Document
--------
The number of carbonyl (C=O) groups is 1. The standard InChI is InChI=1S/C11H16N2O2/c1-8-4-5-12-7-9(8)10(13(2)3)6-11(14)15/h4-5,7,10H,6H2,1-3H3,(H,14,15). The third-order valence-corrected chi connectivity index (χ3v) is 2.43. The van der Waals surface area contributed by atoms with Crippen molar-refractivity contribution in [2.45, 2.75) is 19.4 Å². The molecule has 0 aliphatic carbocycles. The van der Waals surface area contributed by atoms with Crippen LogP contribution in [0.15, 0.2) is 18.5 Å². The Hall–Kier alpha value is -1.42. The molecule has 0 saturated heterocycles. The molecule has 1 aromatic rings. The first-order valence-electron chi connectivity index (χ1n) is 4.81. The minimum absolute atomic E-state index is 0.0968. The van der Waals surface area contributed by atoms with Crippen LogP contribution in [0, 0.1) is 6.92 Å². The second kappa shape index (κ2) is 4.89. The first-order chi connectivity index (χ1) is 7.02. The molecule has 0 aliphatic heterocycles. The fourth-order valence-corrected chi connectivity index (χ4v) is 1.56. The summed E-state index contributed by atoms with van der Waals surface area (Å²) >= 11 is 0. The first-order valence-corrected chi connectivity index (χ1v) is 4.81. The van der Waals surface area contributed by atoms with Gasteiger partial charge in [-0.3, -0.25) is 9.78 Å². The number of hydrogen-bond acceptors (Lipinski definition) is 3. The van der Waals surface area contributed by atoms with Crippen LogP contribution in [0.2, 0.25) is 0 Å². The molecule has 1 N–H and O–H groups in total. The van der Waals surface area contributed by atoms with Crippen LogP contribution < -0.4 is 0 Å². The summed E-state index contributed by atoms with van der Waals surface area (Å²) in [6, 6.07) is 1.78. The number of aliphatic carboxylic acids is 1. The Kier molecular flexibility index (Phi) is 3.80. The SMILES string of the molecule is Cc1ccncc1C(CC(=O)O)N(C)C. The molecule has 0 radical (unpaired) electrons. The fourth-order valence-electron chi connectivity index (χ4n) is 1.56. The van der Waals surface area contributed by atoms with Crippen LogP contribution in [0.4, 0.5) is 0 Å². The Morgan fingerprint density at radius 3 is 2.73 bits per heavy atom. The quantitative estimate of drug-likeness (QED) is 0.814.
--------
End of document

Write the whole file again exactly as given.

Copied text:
The number of carbonyl (C=O) groups is 1. The standard InChI is InChI=1S/C11H16N2O2/c1-8-4-5-12-7-9(8)10(13(2)3)6-11(14)15/h4-5,7,10H,6H2,1-3H3,(H,14,15). The third-order valence-corrected chi connectivity index (χ3v) is 2.43. The van der Waals surface area contributed by atoms with Crippen molar-refractivity contribution in [2.45, 2.75) is 19.4 Å². The molecule has 0 aliphatic carbocycles. The van der Waals surface area contributed by atoms with Crippen LogP contribution in [0.15, 0.2) is 18.5 Å². The Hall–Kier alpha value is -1.42. The molecule has 0 saturated heterocycles. The molecule has 1 aromatic rings. The first-order valence-electron chi connectivity index (χ1n) is 4.81. The minimum absolute atomic E-state index is 0.0968. The van der Waals surface area contributed by atoms with Crippen LogP contribution in [0, 0.1) is 6.92 Å². The second kappa shape index (κ2) is 4.89. The first-order chi connectivity index (χ1) is 7.02. The molecule has 0 aliphatic heterocycles. The fourth-order valence-corrected chi connectivity index (χ4v) is 1.56. The summed E-state index contributed by atoms with van der Waals surface area (Å²) >= 11 is 0. The first-order valence-corrected chi connectivity index (χ1v) is 4.81. The van der Waals surface area contributed by atoms with Gasteiger partial charge in [-0.3, -0.25) is 9.78 Å². The number of hydrogen-bond acceptors (Lipinski definition) is 3. The van der Waals surface area contributed by atoms with Crippen LogP contribution in [0.2, 0.25) is 0 Å². The molecule has 1 N–H and O–H groups in total. The van der Waals surface area contributed by atoms with Crippen LogP contribution < -0.4 is 0 Å². The summed E-state index contributed by atoms with van der Waals surface area (Å²) in [6, 6.07) is 1.78. The number of aliphatic carboxylic acids is 1. The Kier molecular flexibility index (Phi) is 3.80. The SMILES string of the molecule is Cc1ccncc1C(CC(=O)O)N(C)C. The molecule has 0 radical (unpaired) electrons. The fourth-order valence-electron chi connectivity index (χ4n) is 1.56. The van der Waals surface area contributed by atoms with Crippen LogP contribution in [0.4, 0.5) is 0 Å². The Morgan fingerprint density at radius 3 is 2.73 bits per heavy atom. The quantitative estimate of drug-likeness (QED) is 0.814.